Big harvest of carrots this week. Is that the entire planting you pulled up or do you have more growing? The tomatoes are making me quite jealous. I am only getting a few small early tomatoes (Stupice and Silvery Fir Tree) and they will be all I will be getting for a while as the bigger tomato varieties are just now really setting fruit. Thanks for the reminder that I need to get out there and do some pruning particularly of the lower plant to clean up the bottom and improve air circulation and remove the diseased foliage.

    Sorry about the loss of the melons. Almost looks like a ground hog from the big teeth marks in the one remnant.

    Beautiful, big, and varied harvest (again) this week. Your garden is really impressive with the quantity, quality, and variety you get from it.

    • foodgardenkitchen Says:

      This was the last of the carrots. But we’ll be sowing our Fall crop soon.

      It’s funny, we covet what we have the hardest time growing! We can always count on tomatoes while you can always count on broccoli, which is hit-and-miss for us (we think due mostly to weather but it could just be our lack of skill…).

      • kitsapfg Says:

        Thanks for the answer to my question. And I agree, I also pine over my meager tomato harvests but they really are a function of where we now live and garden and I just need to make the most of what my regions growing climate can do for me.

  6. Dave's SFG Says:

    Really nice harvest. What are you going to do with all the carrots? I tried saving my melon by putting a plastic milk crate over it weighted with a large rock. Whatever it was was able to toss it aside and get the melon. Probably a big raccoon.

    • foodgardenkitchen Says:

      We’re eating the carrots. They keep for weeks in the ‘fridge so we’ll be eating a lot of carrots! It’s possible we can can some but with all the other canning we have to do, probably not. If only there was more time in the day…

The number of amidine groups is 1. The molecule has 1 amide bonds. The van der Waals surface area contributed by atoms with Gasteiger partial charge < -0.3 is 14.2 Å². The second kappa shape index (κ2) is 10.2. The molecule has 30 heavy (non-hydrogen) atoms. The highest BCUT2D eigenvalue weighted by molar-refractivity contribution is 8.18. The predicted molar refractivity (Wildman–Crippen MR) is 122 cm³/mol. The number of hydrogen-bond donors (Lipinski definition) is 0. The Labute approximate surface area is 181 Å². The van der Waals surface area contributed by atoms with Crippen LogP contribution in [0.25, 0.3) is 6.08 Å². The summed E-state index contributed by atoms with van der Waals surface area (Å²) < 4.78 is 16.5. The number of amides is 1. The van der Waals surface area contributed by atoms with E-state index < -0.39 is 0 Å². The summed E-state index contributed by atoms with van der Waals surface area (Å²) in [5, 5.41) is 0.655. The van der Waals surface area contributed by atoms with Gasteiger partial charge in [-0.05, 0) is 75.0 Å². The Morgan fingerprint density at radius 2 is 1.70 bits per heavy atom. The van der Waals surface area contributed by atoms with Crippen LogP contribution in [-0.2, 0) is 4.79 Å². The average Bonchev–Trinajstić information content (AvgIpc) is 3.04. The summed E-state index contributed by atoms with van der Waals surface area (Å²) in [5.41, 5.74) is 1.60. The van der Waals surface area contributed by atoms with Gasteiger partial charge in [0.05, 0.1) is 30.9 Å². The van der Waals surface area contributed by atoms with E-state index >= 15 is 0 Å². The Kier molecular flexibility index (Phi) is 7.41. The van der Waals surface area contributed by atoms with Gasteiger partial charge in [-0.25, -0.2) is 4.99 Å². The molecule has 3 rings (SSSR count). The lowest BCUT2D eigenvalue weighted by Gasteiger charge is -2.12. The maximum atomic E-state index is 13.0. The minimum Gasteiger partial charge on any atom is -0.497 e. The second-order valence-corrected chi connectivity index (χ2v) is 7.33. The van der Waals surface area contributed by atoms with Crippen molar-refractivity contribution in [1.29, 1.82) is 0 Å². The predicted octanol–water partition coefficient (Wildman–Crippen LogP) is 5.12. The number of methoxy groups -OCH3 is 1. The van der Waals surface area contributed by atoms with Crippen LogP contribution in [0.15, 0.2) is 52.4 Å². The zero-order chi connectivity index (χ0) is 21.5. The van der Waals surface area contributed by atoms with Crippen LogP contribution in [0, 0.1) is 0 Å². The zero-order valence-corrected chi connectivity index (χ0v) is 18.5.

A few lucky co-workers also got to taste a couple of real carrots each 🙂

  7. crafty_cristy Says:

    Man, that’s rough about the melons. I am betting on coons or possums. 😦 The rest of it looks great.

  8. Dave Says:

    Too bad about the melons. I once had deer raid my melon patch, and what they didn’t eat they stomped on. There are so many critters that like what we grow!

    You have some great looking harvests there. The carrots are really looking good to me!

  9. Jill Says:

    Wow… that’s a magnificent harvest. Nice.

  10. Daphne Says:

    So sad about the melons. I’m betting it is something bigger than a squirrel if some disappeared entirely. I’ve had nasty attacks in the past and really hope to be safe behind my fence. But of course a fence can’t keep out a raccoon. And I saw raccoon tracks this spring in the yard. I have had my squirrels eat my cukes in the past. I used to be a crazy lady and run out shouting at them when I saw them. Luckily they haven’t found them yet this year.

  11. Rick Says:

    Wow everything is looking really good! So sorry to hear about the loss of your melons. We are lucky to not have many marauding animals in our area.

    The reason your cucumbers are small on one end is actually a pollination issue. When they are normal sized on one end and not on the other that means that not all the seeds (or baby seeds) were pollinated when a friendly bee visited the flower. I’m not sure if the lack of pollination is the cause of your bitterness. I’ve found in my garden that super hot temperatures or watering issues cause the bitterness.

    • foodgardenkitchen Says:

      Thanks for the info on the cucumbers! It crossed my mind that it could have been a pollination problem, but since they “mostly grew right”, I figured it was some other problem…

  12. Barbara Good Says:

    Wow so many carrots, too bad about the melons but the rest of the looks very impressive.

  13. Michelle Says:

    Whew, that is a bounty of veggies! Looks like you’ve got your work cut out in the kitchen now. Dang those melon raiding critters.

  14. Bee Girl (AKA Melissa) Says:

    Oh man…that sucks about your melons! I would be heartbroken! The rest of your harvests, though, are quite impressive! The volume of tomatoes and carrots is amazing!